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One of the tactics a private investigator uses for locating a missing person is skip tracing. Whether the search is for a person, who has committed identity theft, or an ex-spouse has not been sending child-support payments, skip tracing is an effective technique, if done correctly.

At Morse Investigation Services, we employ professional skip tracers, who have made skip tracing their profession. They are capable of turning around a skip trace within one to two days. If the client urgently needs to find someone immediately, the skip tracer can deliver same-day results.

What is Skip Tracing?

Skip tracing means that means the missing person in question has “skipped” or left their current address, providing little information with which to find them. Many law enforcement, collection, and repossession agencies, as well as private investigation agencies like Morse Investigation Service, use skip tracing to find trial witnesses, offenders who have skipped bail, or parents, who have abducted their spouses’ children, for various reasons.

Skip tracers gather whatever information they can find on the missing person. Once information is accessed, they perform an analysis, extracting relevant information and verifying it. Determining fresh and accurate contact locations is crucial in finding the person quickly. Skilled skip tracers can decode voluminous amounts of information and false data to detect the missing person’s current location, sometimes buried in dense and confusing (to the lay person) line-item reports.

Many times skip-tracing reports yield data about friends, relatives, acquaintances, and co-workers, who can provide a person’s current location. This is where Morse Investigation Services private investigators step in. We follow up on leads the skip tracing has yielded. We will telephone or call on the contacts we’ve found, sometimes posing as someone who knows or knew the person in a work context, for example.

Skip tracers have a treasure trove of rich sources of information—where public records are kept of the missing person’s personal information. Information such as credit and loan applications may be found there. Collection agencies also store abundant information in their recovery databases. Police reports and outstanding warrants are another source of information. Skip tracers also look at monthly bills: electrical, gas, water, waste disposal, landline and cell phone records, Internet, satellite, cable, government entitlement programs, and property tax records.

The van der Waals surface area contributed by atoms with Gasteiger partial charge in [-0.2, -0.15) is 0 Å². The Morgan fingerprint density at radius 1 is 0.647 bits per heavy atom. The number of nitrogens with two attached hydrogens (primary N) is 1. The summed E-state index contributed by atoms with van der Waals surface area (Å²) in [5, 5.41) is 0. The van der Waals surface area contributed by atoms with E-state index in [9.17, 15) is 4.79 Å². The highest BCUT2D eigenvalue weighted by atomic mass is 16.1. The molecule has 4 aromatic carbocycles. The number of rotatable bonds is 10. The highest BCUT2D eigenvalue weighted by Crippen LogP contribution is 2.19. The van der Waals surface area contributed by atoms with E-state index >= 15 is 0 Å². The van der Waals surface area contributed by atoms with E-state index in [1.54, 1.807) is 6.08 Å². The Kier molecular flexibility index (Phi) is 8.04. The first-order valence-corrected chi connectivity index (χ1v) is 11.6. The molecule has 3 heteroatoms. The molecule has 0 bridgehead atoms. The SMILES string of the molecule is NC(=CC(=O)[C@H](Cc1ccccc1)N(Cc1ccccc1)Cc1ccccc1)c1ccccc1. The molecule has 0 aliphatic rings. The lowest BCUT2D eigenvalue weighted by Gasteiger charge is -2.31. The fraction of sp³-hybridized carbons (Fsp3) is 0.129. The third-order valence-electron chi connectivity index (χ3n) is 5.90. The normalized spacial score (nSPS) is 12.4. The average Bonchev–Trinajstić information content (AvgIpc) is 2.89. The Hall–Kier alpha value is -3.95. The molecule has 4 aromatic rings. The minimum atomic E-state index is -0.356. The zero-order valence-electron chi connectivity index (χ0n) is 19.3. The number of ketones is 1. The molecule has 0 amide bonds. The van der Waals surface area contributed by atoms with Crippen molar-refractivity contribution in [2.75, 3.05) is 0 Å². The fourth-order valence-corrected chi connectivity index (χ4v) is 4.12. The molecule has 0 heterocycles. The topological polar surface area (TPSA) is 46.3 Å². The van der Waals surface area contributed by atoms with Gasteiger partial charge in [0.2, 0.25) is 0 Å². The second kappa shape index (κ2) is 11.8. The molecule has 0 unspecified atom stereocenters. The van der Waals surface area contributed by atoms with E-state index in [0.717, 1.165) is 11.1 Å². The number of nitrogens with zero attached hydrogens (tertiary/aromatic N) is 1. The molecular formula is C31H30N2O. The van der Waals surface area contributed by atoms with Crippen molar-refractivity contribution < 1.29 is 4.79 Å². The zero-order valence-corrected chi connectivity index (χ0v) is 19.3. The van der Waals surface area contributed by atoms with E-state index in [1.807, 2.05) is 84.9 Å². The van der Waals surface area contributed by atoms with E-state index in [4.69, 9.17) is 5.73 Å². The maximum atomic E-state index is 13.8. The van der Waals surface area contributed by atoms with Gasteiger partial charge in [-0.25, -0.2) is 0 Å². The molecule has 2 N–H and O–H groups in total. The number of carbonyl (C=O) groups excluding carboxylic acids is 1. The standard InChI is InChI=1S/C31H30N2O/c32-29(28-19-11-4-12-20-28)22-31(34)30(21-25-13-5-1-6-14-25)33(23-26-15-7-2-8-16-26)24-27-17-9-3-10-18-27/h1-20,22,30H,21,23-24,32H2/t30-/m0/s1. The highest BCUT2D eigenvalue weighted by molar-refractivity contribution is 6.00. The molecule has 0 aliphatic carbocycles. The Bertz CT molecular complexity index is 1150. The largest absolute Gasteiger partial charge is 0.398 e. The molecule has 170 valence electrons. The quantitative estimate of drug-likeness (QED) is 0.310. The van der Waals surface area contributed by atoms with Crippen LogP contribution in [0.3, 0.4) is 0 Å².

If no useable information turns up from these sources, some public and private record bases will cross-reference tracing information. This means information found on a third party. The third party could be an ex-roommate, for example, and will be skip traced to find mutual acquaintances that might have information on the missing person.

What Is a Skip Tracer?

Skip tracers are often licensed private detectives that offer their services for a fee to a creditor or to another person who wants to locate someone. By using public records and other documentation, the skip tracer generates new leads and eventually locates the missing individual. Not all subjects of a skip trace deliberately disappear. Attorneys handling estates hire skip tracers to find missing heirs, and adopted children may hire a skip tracer to locate a birth parent.

An individual may research legal means of information in an attempt to locate a missing person but a private investigator is more knowledgeable in surveillance techniques and may network with other investigators to locate a missing person. A bounty hunter uses skip tracing techniques and locates bail-jumpers for a fee. The activities of bounty hunters, like private investigators, are subject to state regulations.


When you’re trying to find a missing person on your own, leave no stone unturned. Visit the public library for back issues of phonebooks and use reverse phonebooks to find old street addresses. Look through public voter registration records at the courthouse. Utilize the power of the Internet for a variety of skip tracing resources. Spies Online, a resource for private investigators and citizens, offers links to free searches and maintains a database of licensed investigators for hire.


When searching for a missing person, you must obey the law. The Freedom of Information Act (FOIA) requires communities to make some records public, including criminal records but the Financial Modernization Act of 1999 prohibit you from calling an individual using a pretext to obtain personal information. You may not misrepresent yourself as a utility, a lender, a creditor, a medical professional or any other professional entity in order to trick the person into giving you private financial information or a Social Security number.


Skip tracing has the potential of tracking down deadbeat parents, missing witnesses, long-lost loved ones and those who skip out on their debts. With the Internet, a private individual can make use of free searches and specialized searches for a fee but the time-honored methods of dumpster-diving for discarded information and visiting a country courthouse are still valuable in locating missing individuals.